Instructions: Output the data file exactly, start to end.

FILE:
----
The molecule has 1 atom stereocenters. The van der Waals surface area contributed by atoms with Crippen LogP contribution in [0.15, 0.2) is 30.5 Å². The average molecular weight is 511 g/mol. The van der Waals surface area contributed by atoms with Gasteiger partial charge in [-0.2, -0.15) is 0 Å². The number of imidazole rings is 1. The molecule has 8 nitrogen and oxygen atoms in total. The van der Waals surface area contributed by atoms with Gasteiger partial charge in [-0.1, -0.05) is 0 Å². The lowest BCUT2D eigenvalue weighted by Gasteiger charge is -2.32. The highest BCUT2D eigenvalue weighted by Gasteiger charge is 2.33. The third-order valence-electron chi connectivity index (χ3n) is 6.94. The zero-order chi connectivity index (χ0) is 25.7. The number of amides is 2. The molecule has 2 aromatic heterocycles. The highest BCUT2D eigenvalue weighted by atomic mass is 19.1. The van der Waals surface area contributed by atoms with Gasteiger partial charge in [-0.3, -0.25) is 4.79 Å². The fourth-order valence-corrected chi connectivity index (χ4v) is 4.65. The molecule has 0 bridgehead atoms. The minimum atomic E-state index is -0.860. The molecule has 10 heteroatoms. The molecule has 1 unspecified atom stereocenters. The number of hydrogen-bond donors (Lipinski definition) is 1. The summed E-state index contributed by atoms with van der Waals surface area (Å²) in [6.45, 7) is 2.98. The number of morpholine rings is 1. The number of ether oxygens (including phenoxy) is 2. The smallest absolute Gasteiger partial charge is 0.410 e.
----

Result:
The molecule has 1 atom stereocenters. The van der Waals surface area contributed by atoms with Crippen LogP contribution in [0.15, 0.2) is 30.5 Å². The average molecular weight is 511 g/mol. The van der Waals surface area contributed by atoms with Gasteiger partial charge in [-0.2, -0.15) is 0 Å². The number of imidazole rings is 1. The molecule has 8 nitrogen and oxygen atoms in total. The van der Waals surface area contributed by atoms with Gasteiger partial charge in [-0.1, -0.05) is 0 Å². The lowest BCUT2D eigenvalue weighted by Gasteiger charge is -2.32. The highest BCUT2D eigenvalue weighted by Gasteiger charge is 2.33. The third-order valence-electron chi connectivity index (χ3n) is 6.94. The zero-order chi connectivity index (χ0) is 25.7. The number of amides is 2. The molecule has 2 aromatic heterocycles. The highest BCUT2D eigenvalue weighted by atomic mass is 19.1. The van der Waals surface area contributed by atoms with Gasteiger partial charge in [-0.3, -0.25) is 4.79 Å². The fourth-order valence-corrected chi connectivity index (χ4v) is 4.65. The molecule has 0 bridgehead atoms. The minimum atomic E-state index is -0.860. The molecule has 10 heteroatoms. The molecule has 1 unspecified atom stereocenters. The number of hydrogen-bond donors (Lipinski definition) is 1. The summed E-state index contributed by atoms with van der Waals surface area (Å²) in [6.45, 7) is 2.98. The number of morpholine rings is 1. The number of ether oxygens (including phenoxy) is 2. The smallest absolute Gasteiger partial charge is 0.410 e.